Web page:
When one thinks of the famous 27 club – a rock ‘n’ roll heaven – usually, the likes of Kurt Cobain, Amy Winehouse, Jimi Hendrix, Janis Joplin, Jim Morrison and Brian Jones comes to mind. Some might know that the original member of this fictitious and overly sensationalised media strategy of glamorising fast living, was Robert Johnson, the blues player who sold his soul to the devil at the crossroads. If you’re someone who digs even deeper into these mythologised, dionysian archetypal rock stars, then you may have also heard of Richey Edwards, the spokesman and mastermind behind the origins of the Welsh band, Manic Street Preachers. Richey Edwards disappeared between February 1st and the 14th in 1995; his car was found parked near Severn Bridge, a famous spot for suicide. Because his body was never found, Richey’s family were reluctant to declare him dead instead of missing. As of 2008, Richey Edwards was presumed dead. Following his disappearance in the ’90s, there were alleged sightings of Richey throughout the continent of Asia. Perhaps he still alive.
The Manics formed in 1989 and, displeased with the bands dominating the main scenes of Britain, Manic Street Preachers sought to make intellectualism sexy, combining politics, sex, popular culture, literature and iconography – they created their own brand of punk rock. As Richey himself stated at the time, “We are the most original band in the last 15 years. We don’t want to do anything that’s been done before.” Their first album, Generation Terrorists – of which its sound can be described as The Clash meets Guns n’ Roses – was a blistering diatribe on western imperialism, backed by their own manifesto influenced by situationist philosophy, Marxism, writers such as Albert Camus, Philip Larkin, Sylvia Plath, and Dostoeyevski; the Manics declared they would sell over a million copies of their first record and then disband and vanish back to their hometown of Blackwood in South Wales. Instead, the Manics stayed together after Generation Terrorists, and would release their sophomore album, Gold Against The Soul and then a third, The Holy Bible; the latter being their most controversial and groundbreaking.
The most interesting aspect to Richey Edwards is that he wasn’t really a musician. The band’s bass player and one of three surviving members, Nicky Wire, once commented: “It’s a really weird situation with us as a band, because Richey had no real musical input whatsoever at the time. The lyrics were always 50 per cent mine 50 per cent his, but to a lot of people, he was seen as the leader of the band. He was a leader in some sense, he enjoyed doing interviews, and he enjoyed looking fantastic and people kind of saw him as a figurehead.” The reason for his role as leader of the band was his charisma, intelligence, and his artistic voice. Edwards had some resemblance to Syd Barrett of Pink Floyd and inhabited the same kind of archetypal role as Barrett. Richey Edwards, while on the surface seemed too fragile and introverted, deep down he possessed the spirit of the Romantic poets; he was in the same league as Ian Curtis, Jim Morrison and Patti Smith, who have all become somewhat archetypes of mythology.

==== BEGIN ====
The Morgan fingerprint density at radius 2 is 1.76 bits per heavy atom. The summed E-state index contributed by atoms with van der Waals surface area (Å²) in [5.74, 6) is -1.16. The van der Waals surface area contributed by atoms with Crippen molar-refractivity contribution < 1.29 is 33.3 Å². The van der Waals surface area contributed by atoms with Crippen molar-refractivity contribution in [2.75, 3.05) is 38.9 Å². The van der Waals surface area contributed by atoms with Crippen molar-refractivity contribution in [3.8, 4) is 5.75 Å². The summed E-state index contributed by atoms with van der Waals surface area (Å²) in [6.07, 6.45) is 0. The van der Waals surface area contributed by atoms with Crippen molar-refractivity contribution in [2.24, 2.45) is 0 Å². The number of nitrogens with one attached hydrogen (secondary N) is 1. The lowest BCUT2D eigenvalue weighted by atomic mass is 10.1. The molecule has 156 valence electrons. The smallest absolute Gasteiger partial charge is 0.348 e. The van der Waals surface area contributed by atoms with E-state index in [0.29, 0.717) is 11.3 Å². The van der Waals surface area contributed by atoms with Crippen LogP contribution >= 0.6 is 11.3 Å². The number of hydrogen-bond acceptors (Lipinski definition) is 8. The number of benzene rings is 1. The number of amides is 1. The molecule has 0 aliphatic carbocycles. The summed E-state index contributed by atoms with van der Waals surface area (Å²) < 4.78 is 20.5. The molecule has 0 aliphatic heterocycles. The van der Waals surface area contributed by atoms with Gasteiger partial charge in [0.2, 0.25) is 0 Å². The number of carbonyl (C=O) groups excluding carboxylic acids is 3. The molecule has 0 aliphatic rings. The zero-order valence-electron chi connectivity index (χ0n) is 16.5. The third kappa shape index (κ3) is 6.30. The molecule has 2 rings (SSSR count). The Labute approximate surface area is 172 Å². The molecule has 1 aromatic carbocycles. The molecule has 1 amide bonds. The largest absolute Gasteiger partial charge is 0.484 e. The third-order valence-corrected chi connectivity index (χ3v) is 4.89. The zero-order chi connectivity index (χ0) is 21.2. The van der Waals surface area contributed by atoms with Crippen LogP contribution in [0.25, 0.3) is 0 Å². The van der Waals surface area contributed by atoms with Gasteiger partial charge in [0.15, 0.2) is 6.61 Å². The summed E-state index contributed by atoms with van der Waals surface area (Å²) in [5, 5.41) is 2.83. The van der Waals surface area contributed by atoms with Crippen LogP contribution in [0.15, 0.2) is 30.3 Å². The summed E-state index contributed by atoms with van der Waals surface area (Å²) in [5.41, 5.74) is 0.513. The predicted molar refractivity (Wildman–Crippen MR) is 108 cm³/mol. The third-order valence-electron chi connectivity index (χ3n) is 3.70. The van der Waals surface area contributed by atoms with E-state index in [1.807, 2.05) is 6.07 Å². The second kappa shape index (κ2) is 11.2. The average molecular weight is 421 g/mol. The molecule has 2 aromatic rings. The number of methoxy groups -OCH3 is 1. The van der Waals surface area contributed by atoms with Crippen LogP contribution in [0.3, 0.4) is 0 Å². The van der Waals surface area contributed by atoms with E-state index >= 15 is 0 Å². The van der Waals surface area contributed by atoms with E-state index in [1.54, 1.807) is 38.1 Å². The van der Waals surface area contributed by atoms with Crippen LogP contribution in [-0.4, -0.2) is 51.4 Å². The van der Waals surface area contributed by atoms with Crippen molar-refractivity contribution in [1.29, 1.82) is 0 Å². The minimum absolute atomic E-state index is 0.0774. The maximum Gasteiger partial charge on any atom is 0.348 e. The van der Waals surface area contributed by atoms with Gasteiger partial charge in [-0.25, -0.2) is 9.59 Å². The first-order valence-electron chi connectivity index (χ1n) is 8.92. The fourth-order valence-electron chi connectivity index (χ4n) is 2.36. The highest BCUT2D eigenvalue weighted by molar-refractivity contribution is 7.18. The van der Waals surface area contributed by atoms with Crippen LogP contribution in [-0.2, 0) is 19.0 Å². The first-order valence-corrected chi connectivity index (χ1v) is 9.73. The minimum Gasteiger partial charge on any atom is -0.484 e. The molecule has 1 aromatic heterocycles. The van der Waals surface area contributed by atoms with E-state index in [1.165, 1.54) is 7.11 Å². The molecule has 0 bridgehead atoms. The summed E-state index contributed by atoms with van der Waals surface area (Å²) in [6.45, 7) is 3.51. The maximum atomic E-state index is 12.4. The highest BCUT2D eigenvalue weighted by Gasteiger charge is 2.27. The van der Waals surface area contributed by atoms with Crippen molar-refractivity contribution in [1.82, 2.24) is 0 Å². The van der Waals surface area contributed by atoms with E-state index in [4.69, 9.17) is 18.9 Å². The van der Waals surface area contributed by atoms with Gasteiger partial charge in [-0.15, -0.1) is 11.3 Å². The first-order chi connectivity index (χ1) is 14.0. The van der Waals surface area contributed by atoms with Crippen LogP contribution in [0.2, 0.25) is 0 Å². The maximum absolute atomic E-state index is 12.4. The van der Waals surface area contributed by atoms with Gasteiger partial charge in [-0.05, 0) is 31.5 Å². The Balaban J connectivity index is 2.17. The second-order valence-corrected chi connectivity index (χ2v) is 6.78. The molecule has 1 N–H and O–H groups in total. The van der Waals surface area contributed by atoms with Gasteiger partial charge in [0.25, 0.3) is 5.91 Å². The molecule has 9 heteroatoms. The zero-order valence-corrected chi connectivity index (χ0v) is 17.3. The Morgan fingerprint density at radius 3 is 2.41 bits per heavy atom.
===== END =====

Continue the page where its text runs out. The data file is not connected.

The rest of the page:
Richey Edwards was obsessed with image and notoriety. Richard wanted fame. While he was a deeply introspective poet, he was also vain in many ways. In an ironically humorous way, he wanted to become an image for the discarded and disenfranchised, but this humour would serve as a protective shield against criticism; on the inside, he wanted to be adored.
Manic Street Preachers, with their own invented slogan of “culture, alienation, boredom and despair,” challenged everything around them. While growing up in Blackwood, a small town in the southern valleys of Wales, the Manics as kids witnessed the miner strikes. Present in the atmosphere of the country was the sense that the Welsh had been beaten down; they became the black sheep of Britain; the bulk of every British joke. With this in mind, the Manics promised themselves to not be beaten down, “to become so intelligent, that we could not be beaten,” James Dean Bradfield, the band’s singer, once remarked.
Nicky Wire reminisced, “At the time, there definitely was a gap for a working-class intellectual band, you know, who made a noisy racket.” During their concerts and in their music videos, they would display quotes by famous writers and philosophers, such as Albert Camus’: “And then came human beings; humans wanted to cling but there was nothing to cling to.” Or “I talk to God but the sky is empty,” from Sylvia Plath.
As for Richey Edwards, more than anything else, he wanted to be taken seriously. During an interview Steve Lamacq conducted with Edwards, Richey set out to convince Lamacq as well as those who were watching that he and the Manics were ‘for real’. Just to prove how real they were, Richey carved ‘4 real’ into his arm during the interview. It was a horrible sight for everyone present at the time. Afterwards, he was taken to a hospital. Besides the sheer dedication and an unwavering thirst for artistic articulation, Richey was undergoing severe depression, at times drinking way too much and taking Prozac. Heroin, however, wasn’t something he would touch, stating in his own song, ‘Drug Drug Druggy’: “Heroin is just too cliche.” It seemed at times, that everything Richey said and did was well-rehearsed and planned. From his interviews he did with journalists, spouting out scripted diatribes of culture, boredom, alienation and despair; Richey created his own destiny.
He was preparing throughout his teens to be the rock ‘n’ roll idol he would become in his 20s. He wanted to create an image out of himself as a cultural martyr; perhaps he chose the age of 27 to disappear – Richey would succeed in mythologising himself by creating one of the greatest mysteries in rock and roll history.
Listen to The Manic Street Preachers’ ‘You Love us’: